But there’s beauty also. There’s both. My art doesn’t belong in a hospital or a restaurant. It’s not polite. If you put my art in a hospital … people will think about death, or (it will) scare the hell out of people. … If you go to a restaurant, you don’t want to see textures and images that … aren’t appetizing visually.
Mortality is an integral part of Catholicism and Mexican and Native American cultures and rituals. We don’t really have that in our general modern Americanized culture.
Right. One of the reasons why I love Indigenous art is because a lot of those pieces are addressing mortality or fears of war, and “I need some help.” It wasn’t just, “I’m going to make this piece just because it’s going to look good in my dwelling.” They did apply beauty to pieces and everyday tools, and they applied beauty to hunting instruments. … Then there’s that art that’s created by the shaman … when you go to war, when you go to battle. Everything they look at has a spiritual quality. In our world, it’s not so much that anymore because of science and a lot of stuff we can explain, so it kind of loses its mystery, but I think to a fault it does.
Who are your buyers?
Usually, the target audience so far has been other artists and, of course, art collectors who have a sort of understanding of art and artists. They are more knowledgeable about art (and) know art isn’t simply decoration. …
A lot of psychologists like my art.
Do they comment on your work, or are they collectors as well?
They mainly comment on it. … ’Cause I’ve dealt with depression, (and in my pieces I deal with) the human condition, that’s what psychologists think about. They work with those things, and I think they find it interesting in my art.
How do you feel about the art market in this region?
I think Sacramento has a lot more art … to appreciate than we’re getting credit for. Because we live between two world-class cities, (Los Angeles) and San Francisco. On certain levels, we’re sort of taken for granted and not really considered an art center. There are a lot of artists here producing good art, especially now. … But you don’t have a lot of the population who can afford (to buy works worth thousands of dollars) like in an area (with a larger) population.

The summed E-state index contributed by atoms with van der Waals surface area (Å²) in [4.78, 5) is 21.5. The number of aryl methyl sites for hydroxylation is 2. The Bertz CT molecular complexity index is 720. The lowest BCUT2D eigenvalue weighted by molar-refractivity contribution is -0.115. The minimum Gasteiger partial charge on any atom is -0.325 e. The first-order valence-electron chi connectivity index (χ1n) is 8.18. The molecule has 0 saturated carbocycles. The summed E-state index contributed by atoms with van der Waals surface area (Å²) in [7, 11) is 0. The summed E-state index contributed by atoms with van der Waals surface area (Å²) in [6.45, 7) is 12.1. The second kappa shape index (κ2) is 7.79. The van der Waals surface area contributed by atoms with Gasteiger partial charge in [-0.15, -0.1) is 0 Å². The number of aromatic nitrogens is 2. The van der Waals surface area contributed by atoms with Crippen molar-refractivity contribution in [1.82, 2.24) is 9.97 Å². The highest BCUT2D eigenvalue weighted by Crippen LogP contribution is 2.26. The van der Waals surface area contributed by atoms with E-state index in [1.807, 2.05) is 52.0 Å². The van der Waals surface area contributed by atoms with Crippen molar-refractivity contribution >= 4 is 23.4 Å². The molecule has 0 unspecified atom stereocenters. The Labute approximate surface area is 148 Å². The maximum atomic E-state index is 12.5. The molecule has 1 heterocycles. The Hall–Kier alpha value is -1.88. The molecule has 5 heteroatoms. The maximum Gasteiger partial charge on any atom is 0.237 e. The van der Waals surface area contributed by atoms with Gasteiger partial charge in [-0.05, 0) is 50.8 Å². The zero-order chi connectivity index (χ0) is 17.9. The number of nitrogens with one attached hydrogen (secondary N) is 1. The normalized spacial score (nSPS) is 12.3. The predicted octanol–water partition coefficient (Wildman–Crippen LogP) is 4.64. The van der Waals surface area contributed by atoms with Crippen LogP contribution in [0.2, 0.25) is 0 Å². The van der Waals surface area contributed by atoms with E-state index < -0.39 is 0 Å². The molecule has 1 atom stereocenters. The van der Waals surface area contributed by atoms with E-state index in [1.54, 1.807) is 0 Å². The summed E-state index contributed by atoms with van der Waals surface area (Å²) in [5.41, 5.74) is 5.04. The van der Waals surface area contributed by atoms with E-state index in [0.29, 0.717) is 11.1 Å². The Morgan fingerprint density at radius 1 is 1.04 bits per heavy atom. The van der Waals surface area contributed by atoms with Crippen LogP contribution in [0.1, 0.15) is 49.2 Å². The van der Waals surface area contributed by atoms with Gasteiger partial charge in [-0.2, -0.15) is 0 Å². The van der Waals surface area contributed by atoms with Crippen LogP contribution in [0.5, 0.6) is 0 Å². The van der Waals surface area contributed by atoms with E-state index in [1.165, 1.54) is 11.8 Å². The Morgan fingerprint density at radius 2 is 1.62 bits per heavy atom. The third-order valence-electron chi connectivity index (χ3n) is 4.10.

Do you feel like organizations and individuals in the region are trying to create more opportunities for art?
I think so. You see it here and there. Right now, of course, the pandemic has changed everything for everyone, but yeah. I just got a call … (from people who) have a brand-new building going up, and they want a piece of art for the lobby. And I was like, “Have you seen my work?” (Laughs.) … But these guys aren’t corporate. They said, “No, we’ve seen it,” and they want to do it. … We’re trying to figure out if it’s a good fit.
Is there anything you would like to see the community do better to support the arts?
I think the community is trying to support the arts. … What I found with Wide Open Walls, I was overwhelmed by the amount of support that they received. … I think people are starting to make things happen. … I just wish Sacramento was taken more seriously, but that’s more not because of us but because of where we’re located.
Anything else to add about working as an artist or the market?
If somebody has the desire to paint and create art, they should do it and not worry about how good it is. … I don’t think that should stop you, but you have to be realistic. It’s like, I tried picking up the violin, the fiddle, right? I sucked, but I still did it anyway because I love it. But I knew — I was realistic — that I’m not going to be … (good enough to) play at a coffee shop and have people listen, but it didn’t discount my desire. … Don’t worry if you’re going to be shown in a gallery or whatever. Just do it. You can’t take it personal if people don’t like it.